This movie’s message is a good one; its execution leaves something to be desired.
The story takes place in 1950s suburbia. A painfully conventional family is broken apart when the husband’s (Dennis Quaid) homosexual dalliances come to light, and the wife (Julianne Moore) develops an interest in the African American gardener (Dennis Haysbert).
My main complaint about the movie is how many of the characters are caricatures. It’s as if the wife and children are portraying not people from the 1950s, but fictional characters from the most unrealistic pop culture of the 1950s. That is, one gets the impression they researched their roles by watching numerous episodes of The Adventures of Ozzie and Harriet and similar shows.
If anything I think those old TV shows were more realistic than the family in this movie. The wife is a Stepford Wife, and the kids are even more caricatured. Plus the son utters his lines like the cast of Whose Line Is It Anyway? improvising an amateur theater production, putting the emphasis on the wrong words and such.
The African American gardener and his daughter are depicted as perfect in every way. The morality play style of the film dictates that as victims they must be noble and pure as the driven snow–no subtlety or complexity allowed.
The husband is closer to being a real person. At least he drinks and has a temper. And of the two parallel stories–society punishing him for homosexuality, and society punishing the wife and gardener for an interracial attraction–I was more drawn in by his. Unfortunately the film devotes more time to the other story, by a ratio of maybe two to one, at least once the gardener character is introduced.
I wanted to see more of psychiatry’s efforts to “cure” the husband; what exists now as a laughable fringe movement of the Religious Right was pretty much mainstream then, and it would have been interesting to learn more about the therapies and methods used to combat the “mental illness” and/or “crime” of homosexuality.
Whatever my quibbles with how it does so, the movie makes solid points about how ridiculous and inhumane were the conventional values of the day of homophobia and racism.
Specifically, what we have are parallel cases of people having someone they could potentially have a positive relationship with–whether it be sexual, romantic, platonic, or what have you–and masses of other people making it their business to prevent that from happening or at least to make the cost as prohibitive as possible. And for absolutely no even minimally defensible reason, but instead just out of the most despicable hatred and prejudice (i.e., “family values”).
The evil attitudes portrayed in the film have lessened in certain respects in the last fifty years, but it’s not as if conservatives have given up the fight. The battle continues, and no doubt will into the indefinite future.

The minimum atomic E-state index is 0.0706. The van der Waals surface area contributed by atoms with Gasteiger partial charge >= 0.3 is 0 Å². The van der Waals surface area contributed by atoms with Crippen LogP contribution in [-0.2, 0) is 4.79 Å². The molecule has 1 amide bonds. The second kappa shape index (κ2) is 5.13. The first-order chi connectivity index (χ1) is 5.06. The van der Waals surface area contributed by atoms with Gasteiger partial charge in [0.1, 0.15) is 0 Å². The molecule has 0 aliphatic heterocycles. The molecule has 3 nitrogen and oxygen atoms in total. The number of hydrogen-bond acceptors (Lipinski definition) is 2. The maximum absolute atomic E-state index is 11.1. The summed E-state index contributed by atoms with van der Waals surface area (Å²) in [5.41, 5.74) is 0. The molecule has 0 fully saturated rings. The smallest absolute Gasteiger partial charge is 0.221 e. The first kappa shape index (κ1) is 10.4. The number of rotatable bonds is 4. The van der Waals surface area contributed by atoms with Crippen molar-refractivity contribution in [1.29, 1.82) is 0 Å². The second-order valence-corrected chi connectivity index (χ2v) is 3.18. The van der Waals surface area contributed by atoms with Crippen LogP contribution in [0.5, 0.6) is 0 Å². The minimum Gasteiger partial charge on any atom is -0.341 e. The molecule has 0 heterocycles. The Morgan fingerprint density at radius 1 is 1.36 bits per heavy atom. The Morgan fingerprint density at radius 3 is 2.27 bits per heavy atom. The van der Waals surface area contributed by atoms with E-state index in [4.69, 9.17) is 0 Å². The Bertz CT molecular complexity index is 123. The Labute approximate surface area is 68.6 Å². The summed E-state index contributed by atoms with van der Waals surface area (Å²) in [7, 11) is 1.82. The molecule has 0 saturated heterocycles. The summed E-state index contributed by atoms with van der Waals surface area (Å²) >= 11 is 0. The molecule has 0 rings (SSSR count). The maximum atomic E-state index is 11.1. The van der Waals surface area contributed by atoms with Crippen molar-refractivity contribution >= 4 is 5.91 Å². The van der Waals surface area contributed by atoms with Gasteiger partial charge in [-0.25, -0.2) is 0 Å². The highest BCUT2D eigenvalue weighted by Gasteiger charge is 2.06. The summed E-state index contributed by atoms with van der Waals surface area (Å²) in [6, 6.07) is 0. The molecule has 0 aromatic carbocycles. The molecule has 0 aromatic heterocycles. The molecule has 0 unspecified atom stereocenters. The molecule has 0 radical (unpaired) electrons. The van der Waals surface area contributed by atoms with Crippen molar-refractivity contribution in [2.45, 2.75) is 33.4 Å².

One interesting aspect of the movie is the way the wife is portrayed as blind to certain things rather than malicious, the idea being that besides the unambiguously evil conservatives of the era, well-meaning liberals were far from free of all prejudices.
The wife gives to charity, she offers to volunteer for the NAACP, after a bit of initial awkwardness she’s able to see the African American gardener as a worthwhile human being and connect with him (as well or better than anyone else in her life), she’s certainly loving and nurturing toward her family–all-in-all she’s clearly a decent human being with a good heart.
Yet when she encounters the gardener at a social event, she innocently asks him what it’s like to be the only colored person in the room, as we see the African American wait staff moving briskly through the crowd. For in her eyes they haven’t yet made that transition he has from invisible servants who do the dirty work and keep everything running smoothly, to actual human beings you can think of as “one of us.”
She’s supportive of her husband’s struggles, but only in the generic sense that it’s a wife’s duty to be supportive, just like if he’d turned out to be a kleptomaniac (or a drunk, which he pretty much is). The notion that homosexuality itself isn’t a bad thing doesn’t enter her head, except at most fleetingly when feeling out a friend about why she spoke of a homosexual disparagingly. And when outside forces come down hard on her budding relationship with the gardener, she’s very concerned with how it impacts her, the gardener, and the gardener’s daughter, but she never makes the connection that there’s an analogy with how her husband is being unjustly made to suffer for being gay.
In summary I’d say the movie has its heart in the right place and says some things that people still very much need to hear. It would be nice if it were less of a cartoon, but it’s still worthwhile.